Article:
Human trafficking forum calls for updating laws to keep pace with crime rates, techniques

by | Apr 17, 2024 | 0 comments

MUSCAT –  The Government Forum to Combat Human Trafficking in the Middle East (2024), hosted by the Sultanate of Oman, came up with a number of recommendations, among them calls for updating laws to keep pace with human trafficking crimes and novel techniques that the criminals use to hide their violations.

The forum, titled “Combating human trafficking through labour legislation and procedures”, was held in Muscat today. It underscored the importance of periodically reviewing the laws in force, including those directly dealing with trafficking in persons or those pertaining to work in private sectors.

The forum recommended that statutes should be updated to ensure that they keep pace with developments in crimes and methodologies of committing them, in addition to expanding supervisory role of labour inspectors. The forum stressed the need to form a technical working group that comprises representatives of the departments concerned, the Secretariat of the Forum, the “United Nations Office on Drugs and Crime” and UN agencies concerned. The working group is envisaged to devise a roadmap for implementing the recommendations of the forum, besides following up action to meet the forum’s overall goals.

The opening ceremony of the forum was held under the auspices of Dr Mahad Said Ba’Owain, Minister of Labour.

The event sought to develop a unified vision to combat human trafficking in a manner that ensures the sustainability and effectiveness of punitive measures, training those operating in the field combating the crime and specialized assistance for victims.

Sheikh Khalifa Issa Al Harthy, Undersecretary of the Foreign Ministry for Political Affairs, Chairman of the National Committee to Combat Human Trafficking, said that the Sultanate of Oman took many measures to protect workers from exposure to exploitation or human trafficking. This approach, he explained, included the promulgation of a new labour law pursuant to Royal Decree No. (53/2023). The statute included articles prohibiting forced labour and associated practices, he added.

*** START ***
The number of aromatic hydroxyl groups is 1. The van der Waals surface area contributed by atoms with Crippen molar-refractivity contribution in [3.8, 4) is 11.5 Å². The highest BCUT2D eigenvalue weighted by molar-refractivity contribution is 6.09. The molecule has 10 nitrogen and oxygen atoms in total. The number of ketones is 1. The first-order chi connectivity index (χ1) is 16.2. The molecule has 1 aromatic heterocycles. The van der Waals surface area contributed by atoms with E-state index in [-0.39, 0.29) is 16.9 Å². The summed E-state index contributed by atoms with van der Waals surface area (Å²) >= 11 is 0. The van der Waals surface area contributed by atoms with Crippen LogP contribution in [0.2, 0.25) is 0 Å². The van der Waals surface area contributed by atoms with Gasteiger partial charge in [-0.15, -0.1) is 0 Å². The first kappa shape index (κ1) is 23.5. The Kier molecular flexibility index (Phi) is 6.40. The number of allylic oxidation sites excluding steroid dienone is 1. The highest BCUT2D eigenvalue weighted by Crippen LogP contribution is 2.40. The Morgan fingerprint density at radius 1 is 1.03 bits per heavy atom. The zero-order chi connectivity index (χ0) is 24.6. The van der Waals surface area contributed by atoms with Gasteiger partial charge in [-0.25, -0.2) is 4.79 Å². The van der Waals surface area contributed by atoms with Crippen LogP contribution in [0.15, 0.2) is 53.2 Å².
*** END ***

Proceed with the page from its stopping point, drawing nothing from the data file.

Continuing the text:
Sheikh Khalifa added that other measures undertaken by Oman included the following:
– The formation of a team from relevant government departments to enhance bilateral cooperation with labour exporting countries. The team visited 10 countries where it signed memorandums of understanding in the field of labour and prevention of human trafficking.

– The introduction of a Wage Protection System (an electronic monitoring tool) was launched. The system serves as a link between the Ministry of Labour and the Central Bank of Oman (CBO) and helps monitor wage disbursement processes in private sector establishments. Through the system, the authorities concerned could follow up the extent to which private enterprises continue to pay workers their dues in accordance with the provisions of Article 87 of the Labour Law.

– The establishment of a joint inspection unit serving as a link between the Ministry of Labour and the security and safety service. The unit seeks to enhance the quality and efficiency of inspection operations and liaising with security support services. The step helps the intensification of campaigns to prevent the employment of loose labour, as well as the streamlining of employment procedures.

– The National Committee to Combat Human Trafficking launched a National Action Plan to Combat Human Trafficking (2024-2026) to boost the Sultanate of Oman’s efforts to prevent and penalize human trafficking in its various forms.

– Preparation of a new law to combat human trafficking after amending and developing the current law.

For his part, Dr. Hatem Ali, GCC Regional Representative of the United Nations Office on Drugs and Crime, expressed his appreciation for the efforts made by Oman to combat human trafficking through a clear and comprehensive methodology in supporting victims and raising community awareness of this crime.

As part of the forum’s activities, a discussion panel was held on preventing trafficking in persons through the enactment of national laws and regulations, review of the experiences of participating countries and study of the challenges posed to those who operate in the field of crime prevention. The discussion panel was attended by representatives of countries and international and regional organizations that participated in the forum.The discussions touched on practical measures undertaken by countries to combat human trafficking, exchanging ideas and successful experiences in this field and studying legal tools and administrative procedures to address the phenomenon of human trafficking.

The forum provided specific details about the challenges faced by participating countries, successful experiences and innovative practices that proved effective in reducing cases of human trafficking. The participants in the panel discussion also stressed the need to enhance international cooperation to address this dangerous phenomenon and protect the rights of victims.

The forum saw the participation of ministers, heads and members of the committees tasked with combating human trafficking crimes in GCC states, Jordan, Egypt, the Secretariat General of the GCC, the Arab League, the United Nations Office on Drugs and Crime, the US Department of State, the African Union and the Association of Southeast Asian Nations.

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